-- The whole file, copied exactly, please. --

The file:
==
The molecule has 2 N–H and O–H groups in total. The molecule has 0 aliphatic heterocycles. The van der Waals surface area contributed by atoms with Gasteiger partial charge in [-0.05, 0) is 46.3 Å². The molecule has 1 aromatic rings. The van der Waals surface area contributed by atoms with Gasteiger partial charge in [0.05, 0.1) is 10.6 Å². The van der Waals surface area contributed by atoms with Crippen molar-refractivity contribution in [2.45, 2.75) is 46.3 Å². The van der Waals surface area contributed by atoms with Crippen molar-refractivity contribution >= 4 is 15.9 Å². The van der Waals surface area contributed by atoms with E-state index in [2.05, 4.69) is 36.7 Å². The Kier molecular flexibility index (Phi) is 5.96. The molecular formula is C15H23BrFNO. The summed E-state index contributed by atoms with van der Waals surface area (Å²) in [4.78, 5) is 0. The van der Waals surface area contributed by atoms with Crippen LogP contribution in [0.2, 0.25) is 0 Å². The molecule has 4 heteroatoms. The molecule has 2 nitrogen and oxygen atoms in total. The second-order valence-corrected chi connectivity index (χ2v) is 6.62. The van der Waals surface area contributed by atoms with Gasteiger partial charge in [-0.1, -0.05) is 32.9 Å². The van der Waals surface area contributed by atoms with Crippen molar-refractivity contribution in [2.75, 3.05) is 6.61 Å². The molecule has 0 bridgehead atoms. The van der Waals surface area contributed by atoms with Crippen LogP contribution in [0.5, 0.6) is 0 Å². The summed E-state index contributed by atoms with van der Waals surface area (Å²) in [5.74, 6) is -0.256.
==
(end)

The molecule has 2 N–H and O–H groups in total. The molecule has 0 aliphatic heterocycles. The van der Waals surface area contributed by atoms with Gasteiger partial charge in [-0.05, 0) is 46.3 Å². The molecule has 1 aromatic rings. The van der Waals surface area contributed by atoms with Gasteiger partial charge in [0.05, 0.1) is 10.6 Å². The van der Waals surface area contributed by atoms with Crippen molar-refractivity contribution in [2.45, 2.75) is 46.3 Å². The van der Waals surface area contributed by atoms with Crippen molar-refractivity contribution >= 4 is 15.9 Å². The van der Waals surface area contributed by atoms with E-state index in [2.05, 4.69) is 36.7 Å². The Kier molecular flexibility index (Phi) is 5.96. The molecular formula is C15H23BrFNO. The summed E-state index contributed by atoms with van der Waals surface area (Å²) in [4.78, 5) is 0. The van der Waals surface area contributed by atoms with Crippen LogP contribution in [0.2, 0.25) is 0 Å². The molecule has 4 heteroatoms. The molecule has 2 nitrogen and oxygen atoms in total. The second-order valence-corrected chi connectivity index (χ2v) is 6.62. The van der Waals surface area contributed by atoms with Gasteiger partial charge in [-0.1, -0.05) is 32.9 Å². The van der Waals surface area contributed by atoms with Crippen molar-refractivity contribution in [2.75, 3.05) is 6.61 Å². The molecule has 0 bridgehead atoms. The van der Waals surface area contributed by atoms with Crippen LogP contribution in [0.5, 0.6) is 0 Å². The summed E-state index contributed by atoms with van der Waals surface area (Å²) in [5.74, 6) is -0.256.